• Your stress level and how you manage it.

From this description, you can say that thinking positive is much like a lifestyle. The more positive you are, the more good things will appear around you, even in situations where you experience setbacks or challenges.

Another way to look at positive thinking is the addition of good thinking habits replacing bad ones. For example, how many times have you said “I can’t do that task” or “I’ll never achieve this goal of mine”? By definition, thinking this way will guarantee that you’ll avoid that task and put less effort toward that goal. On the other hand, by thinking “I can do that task” or “Someday, I’ll achieve that goal,” you’ll be motivated to work towards those objectives.

How Does Positive Thinking Change Your Life?

For those who have been in the self-improvement world, you can tell from the points above how your life can be impacted. Things like improved productivity, being more approachable, and more can create ripple effects throughout your life.

Getting into more details, these things can translate to larger things in your life. Some changes that positive thinking will do to your life are things like:

Advertising

  • Being able to achieve goals consistently when you set them.
  • A dramatic change in your attitude.
  • Using money in a more intelligent manner to the point you’ll be earning more.
  • Having more like-minded friends.
  • Being more generous and kind to others.
  • Living a longer life.[1]

Positive thinking from this viewpoint can sound like it’s too good to be true, though this is no simple task. It’s not a matter of flipping a switch, and suddenly you’ve learned how to think positive. That said, these are good incentives to be working towards, and there is research behind these things being true.

How to Tackle Negative Thoughts

Another key aspect to positive thinking is that positive thinking isn’t about eliminating all negativity from your life[2]. Our lives do have negative events; you’ll make mistakes, fail, and have setbacks. However, it’s important that you strike a balance between being aware of reality and accepting your surroundings and thinking optimistically.

There is no right or wrong method to pick from, but being able to limit negative self-talk in various areas of your life comes down to a few simple techniques. Here are some examples.

Follow a Precise Guide to Cultivating a Positive Mindset

The guide involves looking for feedback, paying attention to your thought patterns, and rearranging them to accept negative emotions. Other guides will bring you through the process by getting you to believe you can change your attitude all the way to avoiding toxic positivity.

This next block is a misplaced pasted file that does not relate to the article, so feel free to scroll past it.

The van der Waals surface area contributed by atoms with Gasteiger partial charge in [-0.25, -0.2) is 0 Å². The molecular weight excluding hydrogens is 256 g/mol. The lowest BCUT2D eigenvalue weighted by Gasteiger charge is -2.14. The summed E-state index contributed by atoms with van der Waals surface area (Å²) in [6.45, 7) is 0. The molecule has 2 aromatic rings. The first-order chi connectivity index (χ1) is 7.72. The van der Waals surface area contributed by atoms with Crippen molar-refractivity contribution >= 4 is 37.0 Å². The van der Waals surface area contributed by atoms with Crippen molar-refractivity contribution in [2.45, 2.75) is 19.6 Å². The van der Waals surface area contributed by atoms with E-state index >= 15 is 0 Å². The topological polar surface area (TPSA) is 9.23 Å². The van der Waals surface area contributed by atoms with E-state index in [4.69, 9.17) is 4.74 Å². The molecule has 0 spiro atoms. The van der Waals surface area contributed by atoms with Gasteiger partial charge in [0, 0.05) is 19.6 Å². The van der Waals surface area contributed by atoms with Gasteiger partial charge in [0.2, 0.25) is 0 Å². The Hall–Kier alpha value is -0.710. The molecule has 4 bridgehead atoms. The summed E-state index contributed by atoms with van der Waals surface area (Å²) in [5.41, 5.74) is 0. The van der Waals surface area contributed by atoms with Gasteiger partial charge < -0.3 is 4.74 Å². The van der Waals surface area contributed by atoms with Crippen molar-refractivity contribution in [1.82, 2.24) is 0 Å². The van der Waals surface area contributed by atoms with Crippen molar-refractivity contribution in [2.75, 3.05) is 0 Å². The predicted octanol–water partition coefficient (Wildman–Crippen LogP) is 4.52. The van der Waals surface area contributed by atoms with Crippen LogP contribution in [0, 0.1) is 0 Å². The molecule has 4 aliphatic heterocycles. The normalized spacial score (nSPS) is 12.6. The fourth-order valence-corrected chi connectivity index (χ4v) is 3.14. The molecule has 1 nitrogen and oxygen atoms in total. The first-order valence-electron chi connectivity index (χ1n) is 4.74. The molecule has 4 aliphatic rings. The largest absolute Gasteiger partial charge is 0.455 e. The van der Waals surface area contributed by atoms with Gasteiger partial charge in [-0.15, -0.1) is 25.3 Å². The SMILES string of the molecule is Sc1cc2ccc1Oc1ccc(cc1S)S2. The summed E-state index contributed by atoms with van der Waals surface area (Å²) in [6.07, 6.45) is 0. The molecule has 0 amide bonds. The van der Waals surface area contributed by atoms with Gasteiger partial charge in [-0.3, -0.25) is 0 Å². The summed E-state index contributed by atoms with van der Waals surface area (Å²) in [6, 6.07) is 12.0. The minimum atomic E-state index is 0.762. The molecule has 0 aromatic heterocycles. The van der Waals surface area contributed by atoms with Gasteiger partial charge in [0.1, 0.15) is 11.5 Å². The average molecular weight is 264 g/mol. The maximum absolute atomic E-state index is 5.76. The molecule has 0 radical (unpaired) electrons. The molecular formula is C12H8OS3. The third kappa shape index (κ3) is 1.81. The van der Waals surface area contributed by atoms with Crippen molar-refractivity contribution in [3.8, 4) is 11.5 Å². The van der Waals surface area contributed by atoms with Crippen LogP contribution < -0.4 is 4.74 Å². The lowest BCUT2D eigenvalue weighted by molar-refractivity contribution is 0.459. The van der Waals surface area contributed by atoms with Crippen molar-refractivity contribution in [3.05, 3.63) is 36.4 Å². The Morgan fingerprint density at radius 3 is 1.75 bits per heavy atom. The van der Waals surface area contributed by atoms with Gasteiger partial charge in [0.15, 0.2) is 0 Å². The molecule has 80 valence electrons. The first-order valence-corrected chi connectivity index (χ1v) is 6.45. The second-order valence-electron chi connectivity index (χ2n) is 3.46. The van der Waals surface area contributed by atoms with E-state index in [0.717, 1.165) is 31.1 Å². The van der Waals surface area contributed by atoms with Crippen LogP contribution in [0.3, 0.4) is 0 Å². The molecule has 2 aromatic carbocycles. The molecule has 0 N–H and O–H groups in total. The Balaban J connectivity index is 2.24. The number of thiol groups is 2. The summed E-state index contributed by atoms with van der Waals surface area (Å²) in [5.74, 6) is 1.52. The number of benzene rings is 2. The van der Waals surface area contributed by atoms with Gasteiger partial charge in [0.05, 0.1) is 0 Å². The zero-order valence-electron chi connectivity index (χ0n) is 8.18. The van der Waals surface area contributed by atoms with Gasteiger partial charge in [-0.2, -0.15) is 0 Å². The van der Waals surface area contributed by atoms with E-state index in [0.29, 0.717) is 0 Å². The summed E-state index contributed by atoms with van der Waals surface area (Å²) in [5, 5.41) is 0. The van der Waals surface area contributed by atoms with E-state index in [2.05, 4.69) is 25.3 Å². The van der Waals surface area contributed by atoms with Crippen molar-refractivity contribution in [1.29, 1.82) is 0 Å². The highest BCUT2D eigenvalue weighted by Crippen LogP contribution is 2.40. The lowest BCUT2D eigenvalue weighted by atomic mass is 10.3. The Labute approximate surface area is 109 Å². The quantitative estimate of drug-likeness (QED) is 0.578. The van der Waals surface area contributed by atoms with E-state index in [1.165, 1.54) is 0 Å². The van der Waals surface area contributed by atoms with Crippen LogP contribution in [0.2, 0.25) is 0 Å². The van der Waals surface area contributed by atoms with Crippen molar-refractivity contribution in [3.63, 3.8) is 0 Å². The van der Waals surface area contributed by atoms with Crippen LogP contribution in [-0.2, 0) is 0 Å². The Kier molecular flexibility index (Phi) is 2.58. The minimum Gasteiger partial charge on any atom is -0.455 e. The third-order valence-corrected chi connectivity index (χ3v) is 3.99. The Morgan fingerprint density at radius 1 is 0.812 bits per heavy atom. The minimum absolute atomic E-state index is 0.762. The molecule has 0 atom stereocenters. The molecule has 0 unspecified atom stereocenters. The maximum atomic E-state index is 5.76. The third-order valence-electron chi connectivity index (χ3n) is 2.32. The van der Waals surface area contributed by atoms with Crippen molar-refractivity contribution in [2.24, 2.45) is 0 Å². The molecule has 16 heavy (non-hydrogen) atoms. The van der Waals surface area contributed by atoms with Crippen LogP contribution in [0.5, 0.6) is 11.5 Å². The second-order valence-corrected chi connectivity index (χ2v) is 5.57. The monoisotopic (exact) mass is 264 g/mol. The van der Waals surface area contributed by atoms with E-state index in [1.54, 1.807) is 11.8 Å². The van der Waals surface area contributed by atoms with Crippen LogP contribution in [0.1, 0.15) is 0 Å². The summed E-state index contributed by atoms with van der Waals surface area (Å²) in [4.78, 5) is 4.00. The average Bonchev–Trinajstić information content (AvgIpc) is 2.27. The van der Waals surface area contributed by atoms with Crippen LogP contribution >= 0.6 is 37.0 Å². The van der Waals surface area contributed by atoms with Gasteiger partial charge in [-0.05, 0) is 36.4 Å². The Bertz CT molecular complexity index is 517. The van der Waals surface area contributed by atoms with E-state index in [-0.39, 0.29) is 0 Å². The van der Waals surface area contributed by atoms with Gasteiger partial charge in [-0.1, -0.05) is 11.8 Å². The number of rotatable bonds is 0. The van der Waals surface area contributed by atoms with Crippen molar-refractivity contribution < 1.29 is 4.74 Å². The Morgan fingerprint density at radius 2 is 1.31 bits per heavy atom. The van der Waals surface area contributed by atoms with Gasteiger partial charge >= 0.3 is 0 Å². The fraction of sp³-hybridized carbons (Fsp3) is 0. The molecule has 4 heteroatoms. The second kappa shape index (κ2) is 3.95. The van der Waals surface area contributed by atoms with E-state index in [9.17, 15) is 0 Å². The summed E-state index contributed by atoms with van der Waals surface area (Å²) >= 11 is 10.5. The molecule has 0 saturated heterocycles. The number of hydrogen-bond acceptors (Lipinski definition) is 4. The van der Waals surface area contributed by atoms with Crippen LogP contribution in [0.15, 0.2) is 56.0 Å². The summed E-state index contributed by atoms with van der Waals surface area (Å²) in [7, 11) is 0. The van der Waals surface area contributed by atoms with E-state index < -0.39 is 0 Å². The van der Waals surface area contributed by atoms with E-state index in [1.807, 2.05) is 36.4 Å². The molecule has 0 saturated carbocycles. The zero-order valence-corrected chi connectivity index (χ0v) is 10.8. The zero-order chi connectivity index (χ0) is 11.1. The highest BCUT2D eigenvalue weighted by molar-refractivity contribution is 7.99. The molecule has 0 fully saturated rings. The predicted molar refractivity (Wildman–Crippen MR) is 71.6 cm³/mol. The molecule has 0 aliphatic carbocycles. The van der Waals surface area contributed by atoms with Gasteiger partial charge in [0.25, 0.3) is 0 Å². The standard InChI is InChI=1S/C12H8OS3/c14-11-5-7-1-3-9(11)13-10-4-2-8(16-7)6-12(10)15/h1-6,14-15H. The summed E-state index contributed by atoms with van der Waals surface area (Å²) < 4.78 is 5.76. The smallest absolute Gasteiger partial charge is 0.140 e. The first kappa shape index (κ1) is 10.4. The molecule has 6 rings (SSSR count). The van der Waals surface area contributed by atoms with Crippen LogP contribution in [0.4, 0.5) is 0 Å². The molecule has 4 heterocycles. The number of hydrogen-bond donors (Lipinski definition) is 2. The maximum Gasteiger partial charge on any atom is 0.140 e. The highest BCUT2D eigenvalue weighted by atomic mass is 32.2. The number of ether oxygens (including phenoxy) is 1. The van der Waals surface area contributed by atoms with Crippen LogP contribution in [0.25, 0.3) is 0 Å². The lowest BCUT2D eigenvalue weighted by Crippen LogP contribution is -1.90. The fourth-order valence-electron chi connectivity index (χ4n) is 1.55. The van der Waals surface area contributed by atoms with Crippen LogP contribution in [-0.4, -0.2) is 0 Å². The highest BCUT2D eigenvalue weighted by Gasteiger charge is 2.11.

Learn About Your Thinking Style

Are you a logical thinker or an emotional one? Do you focus on the short-term or the long-term? Do you naturally sway toward the positive or the negative? Identifying all of these things can help you get a handle on how your mind naturally works before you go about changing it.

One way to tap into your thinking style is to learn about how you are motivated. Check out Lifehack’s Free Assessment: What’s Your Motivation Style? One you know your motivation style, you’ll begin to understand yourself and how you think on a daily basis.

Create a Curiosity Around Negative Thoughts

Looking at negative thoughts as something interesting instead of as something damaging is a good step toward giving them less power. When a negative thought comes around, try writing it down and contemplating it for a few moments.

Why did that thought come about, and why are you looking at that particular thing in a negative way? How can you change that thought into something positive?

Advertising

10 Simple Habits to Practice Positive Thinking

The methods mentioned above are ways to nullify the impact of negative thoughts. There will be times where you will still think negatively, but the impact will lessen. This is especially true when you incorporate various habits into your life to improve your positive thinking.

Here are some things to consider to help you cultivate a positive mindset.

1. Do One Act of Kindness Daily

Making someone smile has as much of an impact on them as it does for you. Doing good things feels good, which is why many of us feel compelled to make donations to non-profit organizations. The act of charity warms our hearts.

But you can make more of an impact by doing something nice for someone else. Smile and say hello to someone, give someone a compliment, or help them out in a small way if you see them having issues.

2. Laugh More

Along a similar vein, positive emotions cause us to shift our attitude, and laughter is another big one to consider. Laughter shouldn’t be forced though, so make a point of being around people who can make you genuinely laugh. This can be a comedian, a friend or family member, or anyone who can get you to chuckle.

3. Read More Positive Material